The relationship between old and new actors inside the lobby industry isn’t the best – at least that’s what you hear in start-up circles in Berlin. So what: let’s form our own interest group, specifically tailored to meet the interests of start-up businesses. We have everything we need: brains and the knowledge to conceptualize and realize projects efficiently.
What would the lobby’s tasks be? Here’s an example: if all goes well, start-up businesses grow quickly and need to hire more employees. Depending on the business model, they might come from abroad. But if the talent pool includes nationals from non-EU states, a bureaucratic nightmare ensues. Interested job applicants must first apply for a work visa in the German embassy in their respective home countries. The embassy then checks whether all required information has been provided, and the application is forwarded to Germany, where a different government agency examines the bona fide credentials of the application, i.e. whether the applicant meets all formal requirements. Depending on the speed of the embassy, these steps can take anywhere from two to six weeks. No email communication is involved as all materials are physically shipped around the world. The only thing missing is a horse-drawn carriage.
If all formal requirements have been met, the journey continues. The future employer must provide a work contract that includes a clause which stipulates that employment remains contingent on the successful completion of the visa application process. Once the contract has been attached to the application, the government runs a so-called “precedence test” to ensure that the foreign applicant isn’t taking a job that could be given to a German or EU native within a certain radius. A central agency, the “Central Foreign and Qualification Placement Agency,” checks whether the job requirements of the prospective employer fit someone who is not a foreign national.
Sometimes, the agency comes across details like a programming language that it hasn’t heard of before. Or it encounters English job titles that it can’t quite classify – and resorts to a dictionary to translate the title or (if it cannot be found in the dictionary) to deduce its meaning from similar-sounding jobs. It’s not surprising and nor uncharitable to say that the agency’s interpretation of a particular job does not always match the employer’s list of requirements. Businesses have taken to listing every detail of a job to avoid complications in the bureaucratic process as much as possible.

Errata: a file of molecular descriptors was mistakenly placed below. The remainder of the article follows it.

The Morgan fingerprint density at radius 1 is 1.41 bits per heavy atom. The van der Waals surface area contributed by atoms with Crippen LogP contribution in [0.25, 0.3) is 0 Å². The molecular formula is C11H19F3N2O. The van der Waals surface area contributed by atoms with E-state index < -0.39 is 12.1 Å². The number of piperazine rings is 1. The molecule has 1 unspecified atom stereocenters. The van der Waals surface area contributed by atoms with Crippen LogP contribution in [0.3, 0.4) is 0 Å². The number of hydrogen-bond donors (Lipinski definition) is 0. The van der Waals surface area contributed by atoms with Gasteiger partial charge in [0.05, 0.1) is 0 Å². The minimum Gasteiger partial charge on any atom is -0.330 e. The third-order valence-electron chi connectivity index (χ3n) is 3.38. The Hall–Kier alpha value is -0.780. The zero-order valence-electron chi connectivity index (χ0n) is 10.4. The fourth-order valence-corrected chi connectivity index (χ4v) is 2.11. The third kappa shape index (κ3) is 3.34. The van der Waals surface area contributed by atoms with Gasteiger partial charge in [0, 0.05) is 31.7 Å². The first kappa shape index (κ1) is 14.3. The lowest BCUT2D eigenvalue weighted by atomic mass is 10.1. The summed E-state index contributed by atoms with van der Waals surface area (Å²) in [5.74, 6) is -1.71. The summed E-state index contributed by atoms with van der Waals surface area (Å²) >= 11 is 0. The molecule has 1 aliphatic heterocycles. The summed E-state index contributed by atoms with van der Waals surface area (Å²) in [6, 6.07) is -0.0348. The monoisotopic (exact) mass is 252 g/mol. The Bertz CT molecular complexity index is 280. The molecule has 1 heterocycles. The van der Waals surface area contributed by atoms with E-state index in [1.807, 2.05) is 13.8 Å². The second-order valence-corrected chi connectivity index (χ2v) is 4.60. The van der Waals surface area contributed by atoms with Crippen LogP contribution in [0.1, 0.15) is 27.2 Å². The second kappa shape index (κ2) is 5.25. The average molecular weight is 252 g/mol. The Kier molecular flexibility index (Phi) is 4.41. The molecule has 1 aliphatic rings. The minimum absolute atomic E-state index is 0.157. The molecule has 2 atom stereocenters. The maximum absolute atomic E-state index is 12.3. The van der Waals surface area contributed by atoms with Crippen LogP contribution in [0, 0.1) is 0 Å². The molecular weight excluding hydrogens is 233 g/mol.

But, as usual, time is money. Let’s look at a hypothetical applicant who has studied at Harvard. He’s the only good match for a job in middle or higher management at a Berlin-based booming and growing start-up business. He has a unique and proven talent in the IT sector and other areas of expertise that are relevant to the company’s business. He is still paying off student debt. If the bureaucratic process takes three months or more, that’s at least 15,000 euros in income that are lost to the prospective employee. For someone who is paying back loans on a monthly basis, the difference matters dearly. One cannot fault the applicant if he choses to move elsewhere and start drawing a salary immediately (and where, maybe, the atmosphere is a bit more welcoming than at a German immigration agency).
Traditional economic actors have a formal and substantive edge in this process. An international corporation can hire in Brazil and send its employees to Germany. An engineer remains an engineer despite the language difference. The German agency will be able to translate his job title and understand the job requirements immediately – after all, this is what they have been dealing with for years.
Small businesses, too, have their chamber of commerce and ways to attract employees from abroad. But insiders in Berlin say that their lobby organization isn’t particularly interested in taking up the cause of start-up businesses. The skepticism might be mutual: many new internet companies aren’t particularly keen on replicating traditional company structures either. But a start-up lobby would surely build relationships with existing chambers of commerce. We, too, can learn something from established organizations.
Together, we can apply the pressure that is necessary to facilitate the visa process of highly qualified foreign job applicants. The processes are sound, but they take too long. A first step: e-mail instead of stagecoaches.
Newconomy is the new weekly column for the start-up industry. It focuses on the intersection of classical and new economies and of politics and entrepreneurialism. Newconomy is sponsored by Factory, the new start-up hub in Berlin.
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